The Jazz Butcher

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Illuminate Review

by Aaron Badgley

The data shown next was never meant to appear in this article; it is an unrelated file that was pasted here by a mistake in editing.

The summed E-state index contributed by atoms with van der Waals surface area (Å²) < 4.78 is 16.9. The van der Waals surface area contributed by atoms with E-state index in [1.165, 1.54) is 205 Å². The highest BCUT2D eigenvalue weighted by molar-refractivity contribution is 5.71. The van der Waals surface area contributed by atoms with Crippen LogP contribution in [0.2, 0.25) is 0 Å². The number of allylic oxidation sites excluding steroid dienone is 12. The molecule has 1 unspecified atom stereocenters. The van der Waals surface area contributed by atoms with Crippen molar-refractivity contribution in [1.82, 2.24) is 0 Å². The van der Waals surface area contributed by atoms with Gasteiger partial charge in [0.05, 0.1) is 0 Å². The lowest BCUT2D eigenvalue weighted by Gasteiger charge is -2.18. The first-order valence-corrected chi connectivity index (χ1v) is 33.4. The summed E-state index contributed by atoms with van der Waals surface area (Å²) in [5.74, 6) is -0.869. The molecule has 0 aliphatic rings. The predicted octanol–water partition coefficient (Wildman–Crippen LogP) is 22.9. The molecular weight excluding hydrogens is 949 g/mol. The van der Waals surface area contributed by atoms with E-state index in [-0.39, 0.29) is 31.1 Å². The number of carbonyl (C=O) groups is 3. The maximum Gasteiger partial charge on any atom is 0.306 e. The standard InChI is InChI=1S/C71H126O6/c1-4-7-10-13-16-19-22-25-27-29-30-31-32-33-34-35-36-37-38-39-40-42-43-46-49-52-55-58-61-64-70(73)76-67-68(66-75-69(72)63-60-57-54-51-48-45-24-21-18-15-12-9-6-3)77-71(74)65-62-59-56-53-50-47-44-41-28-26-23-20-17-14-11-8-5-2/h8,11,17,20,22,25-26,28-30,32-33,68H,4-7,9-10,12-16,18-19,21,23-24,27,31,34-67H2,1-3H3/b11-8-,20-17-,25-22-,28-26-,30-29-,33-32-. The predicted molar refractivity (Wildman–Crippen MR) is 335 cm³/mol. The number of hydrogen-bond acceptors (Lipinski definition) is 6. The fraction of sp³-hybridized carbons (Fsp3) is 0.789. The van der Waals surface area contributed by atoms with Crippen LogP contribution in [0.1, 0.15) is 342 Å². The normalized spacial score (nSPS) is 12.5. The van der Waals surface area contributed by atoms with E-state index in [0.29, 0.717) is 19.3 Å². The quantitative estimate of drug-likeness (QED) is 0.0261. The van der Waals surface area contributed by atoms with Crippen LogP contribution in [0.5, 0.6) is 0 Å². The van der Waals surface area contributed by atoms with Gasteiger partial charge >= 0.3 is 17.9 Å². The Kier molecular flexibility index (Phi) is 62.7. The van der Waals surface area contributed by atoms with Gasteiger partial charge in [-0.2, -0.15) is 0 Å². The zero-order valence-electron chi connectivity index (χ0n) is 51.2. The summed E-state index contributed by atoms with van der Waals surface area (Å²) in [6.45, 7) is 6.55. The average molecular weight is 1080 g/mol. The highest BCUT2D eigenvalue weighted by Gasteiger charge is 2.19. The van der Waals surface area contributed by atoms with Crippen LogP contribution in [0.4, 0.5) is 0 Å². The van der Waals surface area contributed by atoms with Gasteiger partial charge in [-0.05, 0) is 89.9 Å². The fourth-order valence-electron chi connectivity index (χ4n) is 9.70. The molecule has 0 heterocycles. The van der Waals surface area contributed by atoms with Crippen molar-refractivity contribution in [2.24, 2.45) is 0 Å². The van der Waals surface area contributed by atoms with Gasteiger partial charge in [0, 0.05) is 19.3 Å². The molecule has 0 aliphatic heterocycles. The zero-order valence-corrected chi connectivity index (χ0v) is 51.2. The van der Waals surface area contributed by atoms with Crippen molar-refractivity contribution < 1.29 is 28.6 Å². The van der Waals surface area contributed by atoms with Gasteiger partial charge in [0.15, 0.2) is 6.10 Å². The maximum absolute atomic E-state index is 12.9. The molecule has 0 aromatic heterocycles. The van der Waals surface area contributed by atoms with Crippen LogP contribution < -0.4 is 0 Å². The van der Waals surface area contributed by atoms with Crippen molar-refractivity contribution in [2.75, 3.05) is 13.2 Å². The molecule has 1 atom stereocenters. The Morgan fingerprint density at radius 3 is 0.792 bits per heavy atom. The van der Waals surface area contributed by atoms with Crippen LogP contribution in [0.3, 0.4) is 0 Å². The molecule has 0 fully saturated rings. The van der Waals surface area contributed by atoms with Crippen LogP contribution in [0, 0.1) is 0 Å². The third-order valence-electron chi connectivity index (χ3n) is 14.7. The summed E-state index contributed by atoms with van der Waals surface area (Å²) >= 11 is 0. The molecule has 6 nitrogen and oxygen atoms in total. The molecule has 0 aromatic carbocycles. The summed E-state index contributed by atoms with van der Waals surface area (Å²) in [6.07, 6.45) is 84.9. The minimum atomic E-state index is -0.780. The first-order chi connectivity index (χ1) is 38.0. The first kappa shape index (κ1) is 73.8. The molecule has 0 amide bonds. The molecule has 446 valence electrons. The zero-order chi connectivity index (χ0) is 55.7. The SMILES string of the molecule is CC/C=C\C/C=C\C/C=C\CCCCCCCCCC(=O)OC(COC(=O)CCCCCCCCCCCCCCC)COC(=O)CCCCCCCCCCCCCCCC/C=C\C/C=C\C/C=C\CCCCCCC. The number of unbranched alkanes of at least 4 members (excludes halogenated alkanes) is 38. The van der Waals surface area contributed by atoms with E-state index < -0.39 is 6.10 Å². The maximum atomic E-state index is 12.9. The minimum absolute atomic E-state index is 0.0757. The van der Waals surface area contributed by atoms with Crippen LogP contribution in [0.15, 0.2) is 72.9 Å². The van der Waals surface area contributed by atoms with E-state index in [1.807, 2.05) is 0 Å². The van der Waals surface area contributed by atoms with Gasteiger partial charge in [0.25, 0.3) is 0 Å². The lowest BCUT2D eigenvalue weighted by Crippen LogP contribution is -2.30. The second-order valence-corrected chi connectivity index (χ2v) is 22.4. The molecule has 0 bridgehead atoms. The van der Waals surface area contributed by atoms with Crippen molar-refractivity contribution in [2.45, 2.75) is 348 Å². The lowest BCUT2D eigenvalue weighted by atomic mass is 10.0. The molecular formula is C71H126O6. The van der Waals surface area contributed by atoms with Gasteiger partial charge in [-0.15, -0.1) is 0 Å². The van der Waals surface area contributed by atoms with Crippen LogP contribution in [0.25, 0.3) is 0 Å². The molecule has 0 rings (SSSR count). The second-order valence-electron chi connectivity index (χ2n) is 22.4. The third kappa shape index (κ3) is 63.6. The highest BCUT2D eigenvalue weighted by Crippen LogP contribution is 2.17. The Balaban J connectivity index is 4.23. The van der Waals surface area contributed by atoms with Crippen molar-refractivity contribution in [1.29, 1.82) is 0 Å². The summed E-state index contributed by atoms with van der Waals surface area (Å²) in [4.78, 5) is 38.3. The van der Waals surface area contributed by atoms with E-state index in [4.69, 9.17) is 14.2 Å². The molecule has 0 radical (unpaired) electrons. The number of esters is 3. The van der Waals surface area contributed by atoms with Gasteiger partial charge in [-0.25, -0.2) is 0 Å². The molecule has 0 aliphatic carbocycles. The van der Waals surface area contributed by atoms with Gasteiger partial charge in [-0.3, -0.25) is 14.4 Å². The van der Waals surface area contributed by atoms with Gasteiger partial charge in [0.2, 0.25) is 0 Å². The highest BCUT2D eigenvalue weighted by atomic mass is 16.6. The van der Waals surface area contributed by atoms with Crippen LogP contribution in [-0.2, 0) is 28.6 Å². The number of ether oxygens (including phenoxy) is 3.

Pat Fish (aka the Jazz Butcher) records very sincere albums. This is yet another entry into his already varied and brilliant catalog, and as with the other albums, this one is very sincere. Fish uses his emotion-filled voice and minimalist guitar to produce story songs about everyday people in unusual situations ("Cute Submarines" is an excellent example of such a song; it also has one of the strongest and catchiest melodies this side of Lennon and McCartney). He also sings about unusual heroes, such as Brian Eno ("When Eno Sings). That is the beauty of the Jazz Butcher Conspiracy, one just never knows what to expect. Even a tribute to his favorite band is here in the form of the short, but wonderful instrumental "Beetle George." While the album is fun, Fish has started to write more angry, biting songs, such as "Cops and Hospitals," a blistering attack at Thatcher, couched in a brilliant powerful tune. This is a great album, as with all of his releases. Fans of the band and pop music will enjoy. Just be sure to pay close attention to the lyrics. There is more going on there than might be suspected.

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